This is an example of how important discovering new ways of doing things is to the prosperity of the whole community -- top and bottom. This means, as the universal education enthusiasts of the 1800's espoused, that good education for everyone in the community brings prosperity to everyone in the community.

In America in the 2010's we are dropping the ball on this pillar. We need to recognize this and we need to be doing things differently. A vivid example of how much the ball has been dropped was the huge quantity of jaw-dropping dumbness spouted during the 2012 election campaign, on all sides and in the media. In 2012 Governor Bobby Jindal complained about Republicans becoming the party of stupid, but I see the bigger concern being America becoming the nation of stupid.

This is important, and in this day and age of lots of single parenting, child raising must be examined as much as child educating. We as a community need to be paying as much attention to child raising systems as we do to formal education systems... and both need a lot of attention.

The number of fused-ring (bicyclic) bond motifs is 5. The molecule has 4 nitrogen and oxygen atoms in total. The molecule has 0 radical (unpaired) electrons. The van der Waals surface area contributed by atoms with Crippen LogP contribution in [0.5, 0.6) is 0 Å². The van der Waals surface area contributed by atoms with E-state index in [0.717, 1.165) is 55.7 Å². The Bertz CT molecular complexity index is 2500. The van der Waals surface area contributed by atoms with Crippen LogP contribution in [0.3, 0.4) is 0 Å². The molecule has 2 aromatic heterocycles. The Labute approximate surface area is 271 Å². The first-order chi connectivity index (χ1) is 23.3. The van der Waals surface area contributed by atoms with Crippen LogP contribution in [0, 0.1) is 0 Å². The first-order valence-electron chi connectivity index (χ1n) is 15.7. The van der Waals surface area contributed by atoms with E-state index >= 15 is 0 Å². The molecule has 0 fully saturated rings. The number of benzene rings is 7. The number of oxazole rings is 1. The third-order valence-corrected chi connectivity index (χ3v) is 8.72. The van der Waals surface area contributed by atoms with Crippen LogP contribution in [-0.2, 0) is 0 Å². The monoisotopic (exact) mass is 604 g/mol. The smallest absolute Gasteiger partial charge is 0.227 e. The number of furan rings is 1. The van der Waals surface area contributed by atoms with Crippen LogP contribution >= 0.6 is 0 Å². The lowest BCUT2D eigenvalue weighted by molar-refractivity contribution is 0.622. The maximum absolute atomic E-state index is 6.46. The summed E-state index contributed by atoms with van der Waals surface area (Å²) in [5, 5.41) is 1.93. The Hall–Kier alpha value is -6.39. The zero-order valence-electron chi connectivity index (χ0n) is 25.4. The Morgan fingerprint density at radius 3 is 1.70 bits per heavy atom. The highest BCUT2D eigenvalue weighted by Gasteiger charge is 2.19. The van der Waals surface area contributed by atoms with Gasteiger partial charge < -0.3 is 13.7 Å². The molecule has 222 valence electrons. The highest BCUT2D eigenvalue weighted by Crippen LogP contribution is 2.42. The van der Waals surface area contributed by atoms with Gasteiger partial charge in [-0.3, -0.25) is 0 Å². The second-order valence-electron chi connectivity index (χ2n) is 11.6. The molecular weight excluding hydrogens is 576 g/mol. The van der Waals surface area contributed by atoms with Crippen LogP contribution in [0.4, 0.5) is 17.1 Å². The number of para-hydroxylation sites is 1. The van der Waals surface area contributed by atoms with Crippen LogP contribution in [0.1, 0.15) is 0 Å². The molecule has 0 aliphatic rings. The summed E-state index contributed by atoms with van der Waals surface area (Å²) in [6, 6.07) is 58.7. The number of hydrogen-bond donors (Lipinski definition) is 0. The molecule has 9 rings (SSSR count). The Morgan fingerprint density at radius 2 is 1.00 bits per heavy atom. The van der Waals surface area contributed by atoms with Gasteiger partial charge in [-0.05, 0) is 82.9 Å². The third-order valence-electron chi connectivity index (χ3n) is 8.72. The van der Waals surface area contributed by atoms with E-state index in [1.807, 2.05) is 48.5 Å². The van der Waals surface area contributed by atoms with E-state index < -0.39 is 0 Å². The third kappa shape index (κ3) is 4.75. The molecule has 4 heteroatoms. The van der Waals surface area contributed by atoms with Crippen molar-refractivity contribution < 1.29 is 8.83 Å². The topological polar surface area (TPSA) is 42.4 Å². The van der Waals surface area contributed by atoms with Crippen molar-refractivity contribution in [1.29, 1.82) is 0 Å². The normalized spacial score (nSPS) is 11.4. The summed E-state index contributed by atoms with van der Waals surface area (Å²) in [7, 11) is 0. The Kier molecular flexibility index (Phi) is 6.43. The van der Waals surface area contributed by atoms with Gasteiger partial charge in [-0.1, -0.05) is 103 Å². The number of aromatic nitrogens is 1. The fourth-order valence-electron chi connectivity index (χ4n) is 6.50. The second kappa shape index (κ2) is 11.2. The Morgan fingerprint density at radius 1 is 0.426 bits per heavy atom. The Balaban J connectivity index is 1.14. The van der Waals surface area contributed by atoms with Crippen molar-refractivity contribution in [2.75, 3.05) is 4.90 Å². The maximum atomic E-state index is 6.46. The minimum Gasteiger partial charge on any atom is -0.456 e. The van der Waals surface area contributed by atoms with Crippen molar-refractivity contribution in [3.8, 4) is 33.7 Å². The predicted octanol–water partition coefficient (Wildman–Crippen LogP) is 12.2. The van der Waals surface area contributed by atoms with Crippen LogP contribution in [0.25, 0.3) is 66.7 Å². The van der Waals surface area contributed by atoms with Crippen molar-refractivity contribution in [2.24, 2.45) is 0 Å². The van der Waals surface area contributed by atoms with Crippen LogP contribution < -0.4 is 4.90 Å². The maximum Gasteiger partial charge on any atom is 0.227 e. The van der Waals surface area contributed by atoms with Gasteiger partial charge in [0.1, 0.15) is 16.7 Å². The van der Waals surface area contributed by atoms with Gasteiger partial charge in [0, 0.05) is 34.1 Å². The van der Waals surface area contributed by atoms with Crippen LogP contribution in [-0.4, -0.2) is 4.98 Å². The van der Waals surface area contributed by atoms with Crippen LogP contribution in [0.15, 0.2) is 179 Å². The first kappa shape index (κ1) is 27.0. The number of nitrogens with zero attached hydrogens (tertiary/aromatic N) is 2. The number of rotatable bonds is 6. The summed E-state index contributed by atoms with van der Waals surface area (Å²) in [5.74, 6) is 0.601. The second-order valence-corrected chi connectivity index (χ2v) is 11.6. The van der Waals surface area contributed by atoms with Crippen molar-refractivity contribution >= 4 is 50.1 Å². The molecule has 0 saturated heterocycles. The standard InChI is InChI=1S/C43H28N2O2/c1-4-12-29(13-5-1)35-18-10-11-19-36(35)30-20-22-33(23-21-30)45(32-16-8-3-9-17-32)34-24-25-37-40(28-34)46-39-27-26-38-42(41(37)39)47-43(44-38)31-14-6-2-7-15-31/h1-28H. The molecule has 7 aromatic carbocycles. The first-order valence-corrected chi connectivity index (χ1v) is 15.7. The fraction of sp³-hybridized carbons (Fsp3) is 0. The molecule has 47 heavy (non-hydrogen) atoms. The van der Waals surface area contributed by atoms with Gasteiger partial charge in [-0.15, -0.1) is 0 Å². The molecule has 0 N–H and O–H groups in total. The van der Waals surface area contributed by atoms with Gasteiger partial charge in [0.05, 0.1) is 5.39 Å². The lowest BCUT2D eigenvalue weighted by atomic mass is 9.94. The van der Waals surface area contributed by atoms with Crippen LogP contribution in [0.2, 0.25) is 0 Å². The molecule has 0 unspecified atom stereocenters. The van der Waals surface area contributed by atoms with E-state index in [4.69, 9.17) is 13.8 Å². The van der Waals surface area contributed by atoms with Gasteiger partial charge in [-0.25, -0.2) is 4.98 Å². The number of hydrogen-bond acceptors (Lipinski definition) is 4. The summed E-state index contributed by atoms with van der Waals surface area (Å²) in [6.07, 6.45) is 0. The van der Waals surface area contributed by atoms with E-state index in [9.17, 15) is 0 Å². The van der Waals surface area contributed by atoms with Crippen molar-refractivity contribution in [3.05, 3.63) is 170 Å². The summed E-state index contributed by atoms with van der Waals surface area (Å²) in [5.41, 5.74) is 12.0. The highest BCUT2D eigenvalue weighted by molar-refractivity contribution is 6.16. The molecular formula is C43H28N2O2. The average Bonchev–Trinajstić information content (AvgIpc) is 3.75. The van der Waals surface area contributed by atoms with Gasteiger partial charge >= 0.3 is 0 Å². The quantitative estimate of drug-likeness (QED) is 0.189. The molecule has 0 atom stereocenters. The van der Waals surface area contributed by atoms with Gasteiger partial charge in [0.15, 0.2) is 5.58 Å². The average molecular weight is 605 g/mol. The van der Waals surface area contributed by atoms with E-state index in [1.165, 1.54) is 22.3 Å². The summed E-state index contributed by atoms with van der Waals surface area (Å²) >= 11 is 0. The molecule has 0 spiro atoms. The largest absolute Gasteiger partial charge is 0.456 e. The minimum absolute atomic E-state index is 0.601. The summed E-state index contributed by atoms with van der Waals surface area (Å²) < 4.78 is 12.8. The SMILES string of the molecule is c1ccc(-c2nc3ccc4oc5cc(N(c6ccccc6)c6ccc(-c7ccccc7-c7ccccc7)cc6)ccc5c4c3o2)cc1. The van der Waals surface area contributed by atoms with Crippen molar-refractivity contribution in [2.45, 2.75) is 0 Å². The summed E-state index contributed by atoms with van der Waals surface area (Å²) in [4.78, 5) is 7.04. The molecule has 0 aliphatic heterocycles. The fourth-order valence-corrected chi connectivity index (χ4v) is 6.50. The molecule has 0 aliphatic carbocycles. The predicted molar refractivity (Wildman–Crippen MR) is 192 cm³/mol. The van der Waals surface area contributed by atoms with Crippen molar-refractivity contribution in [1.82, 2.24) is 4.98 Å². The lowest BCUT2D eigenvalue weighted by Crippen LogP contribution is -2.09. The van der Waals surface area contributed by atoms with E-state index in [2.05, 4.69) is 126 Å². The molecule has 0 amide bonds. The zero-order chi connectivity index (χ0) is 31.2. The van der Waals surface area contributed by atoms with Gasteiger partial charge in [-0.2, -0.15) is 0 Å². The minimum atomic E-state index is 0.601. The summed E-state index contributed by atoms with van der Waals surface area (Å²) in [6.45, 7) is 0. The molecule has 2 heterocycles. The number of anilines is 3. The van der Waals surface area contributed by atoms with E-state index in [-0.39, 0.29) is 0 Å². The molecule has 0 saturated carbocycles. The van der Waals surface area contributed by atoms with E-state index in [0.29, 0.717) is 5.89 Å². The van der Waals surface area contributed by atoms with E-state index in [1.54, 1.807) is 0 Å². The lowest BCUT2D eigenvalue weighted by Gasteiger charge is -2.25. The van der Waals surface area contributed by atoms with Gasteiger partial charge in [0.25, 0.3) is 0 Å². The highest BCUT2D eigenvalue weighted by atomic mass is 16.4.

What follows are some speculations I have on new child raising and educating systems. The goal of these is to have all the community better educated so we can all make better choices about how to run our communities and all have even more prosperity than we do today.

Child Raising Possibilities

The Matriarchy Neighborhood Approach

One possibility for a new child raising style is to deliberately encourage neighborly matriarchy -- encourage a group of women in a neighborhood to share child raising activities with all the other women and children of the neighborhood. The neighborhood becomes a sea of children mixed with a sea of child raisers, all pretty much equally accessible. This has the advantage of harmonizing with the old Neolithic Village way of doing things, so it is harmonizing with instinctive thinking.